Any strong, marathon-running, dark-haired, fair-skinned, wrinkle-free, 20-year-old-looking, modern man who claims to be 130 years old would be discredited immediately. Science and common sense would demand that the 130-year date be rejected. But what about the dates evolutionists give us for these “young looking” dinosaur bones—bones with “miraculously preserved soft tissue” (Gebel, 2007)? Now that the once “controversial” and “contentious” dinosaur collagen has been confirmed, are evolutionists reconsidering the age of dinosaur fossils? Are evolutionists considering the possibility that dinosaurs may have lived hundreds or thousands of years ago rather than 65+ million years ago? Apparently not—at least not in their writings. Evolutionists are eerily silent about this blatant contradiction: how can dinosaur fossils reportedly 80 million years (or 29 billion 200 million days) old contain “collagen…haemoglobin, elastin, and laminin, as well as cell-like structures resembling blood and bone cells” (Hecht, 2009)? The problem is not with the dinosaur bones: repeated studies over the last four years have verified the presence of collagen. The problem is with the assumption-based evolutionary dating methods (see DeYoung, 2005). Hello! The bones are not 80 million years old!
[NOTE: For an outstanding treatment of the evidence that proves the co-existence of dinosaurs and humans, see The Dinosaur Delusion: Dismantling Evolution’s Most Cherished Icon available from Apologetics Press.]
DeYoung, Don (2005), Thousands…Not Billions (Green Forest, AR: Master Books).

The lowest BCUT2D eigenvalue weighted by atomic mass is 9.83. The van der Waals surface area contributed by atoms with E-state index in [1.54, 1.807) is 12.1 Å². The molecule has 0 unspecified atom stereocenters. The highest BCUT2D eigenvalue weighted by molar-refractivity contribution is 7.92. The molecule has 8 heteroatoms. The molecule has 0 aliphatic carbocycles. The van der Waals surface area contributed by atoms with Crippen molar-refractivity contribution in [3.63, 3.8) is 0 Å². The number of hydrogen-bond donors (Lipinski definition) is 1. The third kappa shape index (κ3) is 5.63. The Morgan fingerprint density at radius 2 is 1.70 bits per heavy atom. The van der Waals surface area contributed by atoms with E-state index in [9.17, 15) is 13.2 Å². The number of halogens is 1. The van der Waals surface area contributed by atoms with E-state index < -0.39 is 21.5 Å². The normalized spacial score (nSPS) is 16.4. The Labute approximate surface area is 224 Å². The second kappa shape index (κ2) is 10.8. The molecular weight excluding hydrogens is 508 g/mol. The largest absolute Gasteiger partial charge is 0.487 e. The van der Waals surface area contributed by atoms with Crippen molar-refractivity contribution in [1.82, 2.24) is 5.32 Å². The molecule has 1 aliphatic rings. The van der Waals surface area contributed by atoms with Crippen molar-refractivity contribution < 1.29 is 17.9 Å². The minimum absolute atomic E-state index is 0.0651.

Gebel, Erika (2007), “T. Rex May Be Close Relation to the Chicken,” Charleston Daily Mail, April 16, [On-line], URL: http://www.dailymail.com/story/Life/2007041620/T-Rex-may-be-close- relation-to-the-chicken/.
Hecht, Jeff (2009), “First Dino ‘Blood’ Extracted from Ancient Bone,” New Scientist, [On-line], URL: http://www.newscientist.com/article/dn17060-first-dino-blood-extracted-from-ancient-bone.html?DCMP=OTC-rss&nsref=online-news.
Lyons, Eric (2007), “More Soft Dinosaur Tissue,” [On-line], URL: http://www.apologeticspress.org/articles/3518.
Lyons, Eric and Kyle Butt (2008), The Dinosaur Delusion: Dismantling Evolution’s Most Cherished Icon (Montgomery, AL: Apologetics Press).
Perkins, Sid (2005), “Old Softy: Tyrannosaurus Fossil Yields Flexible Tissue,” Science News, 167:195, March 26, [On-line], URL: http://www.sciencenews.org/articles/20050326/fob1.asp.
Service, Robert F. (2009), “‘Protein’ in 80-Million-Year-Old Fossil Bolsters Controversial T. rex Claim” Science, 324:578, May 1.
Schweitzer, Mary H., Jennifer L. Wittmeyer, John R. Horner, and Jan K. Toporski (2005), “Soft-Tissue Vessels and Cellular Preservation in Tyrannosaurus rex,” Science, 307:1952-1955, March 25.
Schweitzer, Mary, et al. (2007), “Analyses of Soft Tissue from Tyrannosaurus rex Suggest the Presence of Protein,” Science, 316:277-285, April 13.